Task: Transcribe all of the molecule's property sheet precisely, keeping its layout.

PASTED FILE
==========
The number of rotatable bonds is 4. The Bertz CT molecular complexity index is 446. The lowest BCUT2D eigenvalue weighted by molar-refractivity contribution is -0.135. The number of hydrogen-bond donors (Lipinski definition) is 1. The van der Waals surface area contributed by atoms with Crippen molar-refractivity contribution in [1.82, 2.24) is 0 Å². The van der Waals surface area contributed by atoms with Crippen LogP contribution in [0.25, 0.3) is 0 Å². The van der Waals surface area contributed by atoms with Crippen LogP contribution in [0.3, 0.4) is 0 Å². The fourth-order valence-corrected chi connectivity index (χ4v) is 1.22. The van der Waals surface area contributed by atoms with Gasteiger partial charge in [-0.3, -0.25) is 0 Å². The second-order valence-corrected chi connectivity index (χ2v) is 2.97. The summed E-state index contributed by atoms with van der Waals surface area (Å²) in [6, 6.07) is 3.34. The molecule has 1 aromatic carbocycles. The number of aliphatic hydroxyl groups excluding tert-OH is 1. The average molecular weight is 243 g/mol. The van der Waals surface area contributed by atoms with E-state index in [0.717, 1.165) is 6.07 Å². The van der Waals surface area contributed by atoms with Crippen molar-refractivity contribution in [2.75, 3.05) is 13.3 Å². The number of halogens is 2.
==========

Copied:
The number of rotatable bonds is 4. The Bertz CT molecular complexity index is 446. The lowest BCUT2D eigenvalue weighted by molar-refractivity contribution is -0.135. The number of hydrogen-bond donors (Lipinski definition) is 1. The van der Waals surface area contributed by atoms with Crippen molar-refractivity contribution in [1.82, 2.24) is 0 Å². The van der Waals surface area contributed by atoms with Crippen LogP contribution in [0.25, 0.3) is 0 Å². The van der Waals surface area contributed by atoms with Crippen LogP contribution in [0.3, 0.4) is 0 Å². The fourth-order valence-corrected chi connectivity index (χ4v) is 1.22. The van der Waals surface area contributed by atoms with Gasteiger partial charge in [-0.3, -0.25) is 0 Å². The second-order valence-corrected chi connectivity index (χ2v) is 2.97. The summed E-state index contributed by atoms with van der Waals surface area (Å²) in [6, 6.07) is 3.34. The molecule has 1 aromatic carbocycles. The number of aliphatic hydroxyl groups excluding tert-OH is 1. The average molecular weight is 243 g/mol. The van der Waals surface area contributed by atoms with E-state index in [0.717, 1.165) is 6.07 Å². The van der Waals surface area contributed by atoms with Crippen molar-refractivity contribution in [2.75, 3.05) is 13.3 Å². The number of halogens is 2.